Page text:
Author(s):  
Dr. Geeta Parwanda ◽  
Dr. Rahul Bansal

Background: Science gets impact on physical health. “Science gets us physical comforts, spirituality brings us mental calm”. Dalai lama 2006. The meaning of spirituality and spiritual care among nurses is culturally constituted and influenced by many factors such as the nurse’s ethnic background, religious affiliation, level of education and clinical experience. Spiritual care is a recognized field in nursing (Bald acchino 2006) and an element of quality nursing care (Mc Even 2005). Many scientific studies have shown that when meditation and chanting is done in groups it has more benefits than when done individually. (Dr. K.K Aggarwal, 2017).


2021 ◽  
Vol 1 (3) ◽  
pp. 19-25
Author(s):  
Tenzin Namgha

Healthy eating habit is important for college students for overall academic success. Lack of nutrients causes declining health which directly affects academic scores. The objective of the study is to understand the food frequency, dietary diversity, and nutritional status of Dalai Lama Institute for Higher Education students (DLIHE). A total of 114 students participated in this study. Results show that the students are consuming food rich in carbohydrates and fewer fruits and vegetables. Undernutrition was found to be high among the students. The implication of the study can help management head to create a healthy eating habits and improve overall nutrition among the students.


Religions ◽  
2021 ◽  
Vol 13 (1) ◽  
pp. 27
Author(s):  
Dennis Alan Winters

From where can we draw inspiration to cultivate an intimate sensibility into the spiritual nature of landscape, the foundation for designing gardens for meditation and healing? Through various spiritual lenses, this inquiry penetrates fundamental grounds for our subtle relationship with landscape. Beginning with excerpts of a private audience with His Holiness the Dalai Lama at Middlebury College, at which I present my proposed plans and designs for Milarepa Center in Barnet, Vermont, this inquiry looks into the profound links between spiritual inquiry and the practice of designing gardens, making design of landscape integral to a spiritual path, and the profound relationship between Landscape and Divinity. It is presented in three parts: (1) spiritual inspiration; (2) setting terms on the table; and (3) expressions of sacred landscape.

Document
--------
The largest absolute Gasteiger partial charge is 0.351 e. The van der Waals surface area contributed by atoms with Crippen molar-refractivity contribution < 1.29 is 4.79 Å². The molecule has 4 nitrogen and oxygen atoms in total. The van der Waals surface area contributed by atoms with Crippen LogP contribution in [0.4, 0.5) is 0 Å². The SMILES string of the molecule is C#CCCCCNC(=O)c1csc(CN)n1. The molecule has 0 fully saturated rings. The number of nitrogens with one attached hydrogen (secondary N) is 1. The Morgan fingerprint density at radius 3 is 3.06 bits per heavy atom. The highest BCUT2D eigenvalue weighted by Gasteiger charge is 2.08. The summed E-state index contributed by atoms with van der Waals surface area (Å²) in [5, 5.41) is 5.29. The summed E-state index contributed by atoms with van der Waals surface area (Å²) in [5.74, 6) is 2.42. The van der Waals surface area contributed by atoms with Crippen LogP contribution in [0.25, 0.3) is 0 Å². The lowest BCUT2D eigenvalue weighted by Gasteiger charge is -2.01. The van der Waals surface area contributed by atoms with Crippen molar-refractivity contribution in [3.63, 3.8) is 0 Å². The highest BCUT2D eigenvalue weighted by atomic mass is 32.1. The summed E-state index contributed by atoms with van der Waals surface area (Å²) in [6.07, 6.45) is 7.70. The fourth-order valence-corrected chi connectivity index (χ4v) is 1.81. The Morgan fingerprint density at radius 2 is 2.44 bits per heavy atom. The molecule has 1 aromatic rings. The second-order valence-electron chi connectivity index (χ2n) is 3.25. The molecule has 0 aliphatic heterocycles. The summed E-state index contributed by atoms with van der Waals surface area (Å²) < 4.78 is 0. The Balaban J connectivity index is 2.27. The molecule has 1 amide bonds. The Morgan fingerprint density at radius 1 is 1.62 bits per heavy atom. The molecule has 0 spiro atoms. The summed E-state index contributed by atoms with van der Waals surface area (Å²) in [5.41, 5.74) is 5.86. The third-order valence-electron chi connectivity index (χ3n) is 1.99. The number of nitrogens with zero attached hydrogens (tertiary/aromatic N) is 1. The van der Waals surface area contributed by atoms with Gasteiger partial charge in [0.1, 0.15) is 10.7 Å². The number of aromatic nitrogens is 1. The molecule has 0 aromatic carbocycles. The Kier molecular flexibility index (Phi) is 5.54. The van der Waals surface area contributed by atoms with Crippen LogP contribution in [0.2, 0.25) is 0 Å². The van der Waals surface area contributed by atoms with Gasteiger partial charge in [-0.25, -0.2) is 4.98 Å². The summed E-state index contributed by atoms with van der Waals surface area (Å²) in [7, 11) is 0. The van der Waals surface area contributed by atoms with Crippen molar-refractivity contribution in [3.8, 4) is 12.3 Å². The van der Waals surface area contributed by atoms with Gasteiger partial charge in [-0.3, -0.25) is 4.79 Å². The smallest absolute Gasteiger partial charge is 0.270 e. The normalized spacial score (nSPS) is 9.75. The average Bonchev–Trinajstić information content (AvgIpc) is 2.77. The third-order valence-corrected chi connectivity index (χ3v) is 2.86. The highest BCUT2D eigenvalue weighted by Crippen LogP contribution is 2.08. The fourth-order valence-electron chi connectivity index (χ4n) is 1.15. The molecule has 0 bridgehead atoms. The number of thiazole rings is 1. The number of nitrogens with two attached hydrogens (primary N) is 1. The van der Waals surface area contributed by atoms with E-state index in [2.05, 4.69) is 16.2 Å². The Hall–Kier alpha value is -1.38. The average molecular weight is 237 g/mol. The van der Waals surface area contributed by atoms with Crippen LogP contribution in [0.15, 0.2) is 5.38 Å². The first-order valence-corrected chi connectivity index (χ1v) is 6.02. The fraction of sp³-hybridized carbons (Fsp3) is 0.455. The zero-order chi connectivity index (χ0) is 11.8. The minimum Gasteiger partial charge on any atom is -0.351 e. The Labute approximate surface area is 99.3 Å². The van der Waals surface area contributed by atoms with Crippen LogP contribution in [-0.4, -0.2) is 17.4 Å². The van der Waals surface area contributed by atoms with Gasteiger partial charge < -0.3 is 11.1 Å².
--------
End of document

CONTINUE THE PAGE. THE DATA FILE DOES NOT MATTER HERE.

2021 ◽  
pp. 180-198
Author(s):  
Jay L. Garfield

This chapter enters the realm of contemporary moral discourse. It discusses the origins of the 20th- and 21st- century Engaged Buddhist movement, which attempts to construct a new understanding of Buddhism and of Buddhist ethics in a political sphere. The chapter also addresses the degree to which such a modernist movement can be considered Buddhist, the degree of continuity between Engaged Buddhism and earlier Buddhist ethical thought, and the impact of modern Western ethical and political theory on Engaged Buddhism. Special attention is devoted to the work of the 14th Dalai Lama, of Thich Nhat Hanh, and of Sulak Sivaraksa.


2021 ◽  

The Early 20th Century Resurgence of the Tibetan Buddhist World is a cohesive collection of studies by Japanese, Russian and Central Asian scholars deploying previously unexplored Russian, Mongolian, and Tibetan sources concerning events and processes in the Central Asian Buddhist world in the late 19th and early 20th centuries. Set in the final days of the Qing empire when Russian and British empires were expanding into Central Asia, this work examines the interplay of religious, economic and political power among peoples who acknowledged the religious authority of Tibet's Dalai Lama. It focuses on diplomatic initiatives involving the 13th Dalai Lama and other Tibetan Buddhist hierarchs during and after his exile in Mongolia and China, as well as his relations with Mongols, and with Buriat, Kalmyk, and other Russian Buddhists. It demonstrates how these factors shaped historical processes in the region, not least the reformulations of both group identity and political consciousness.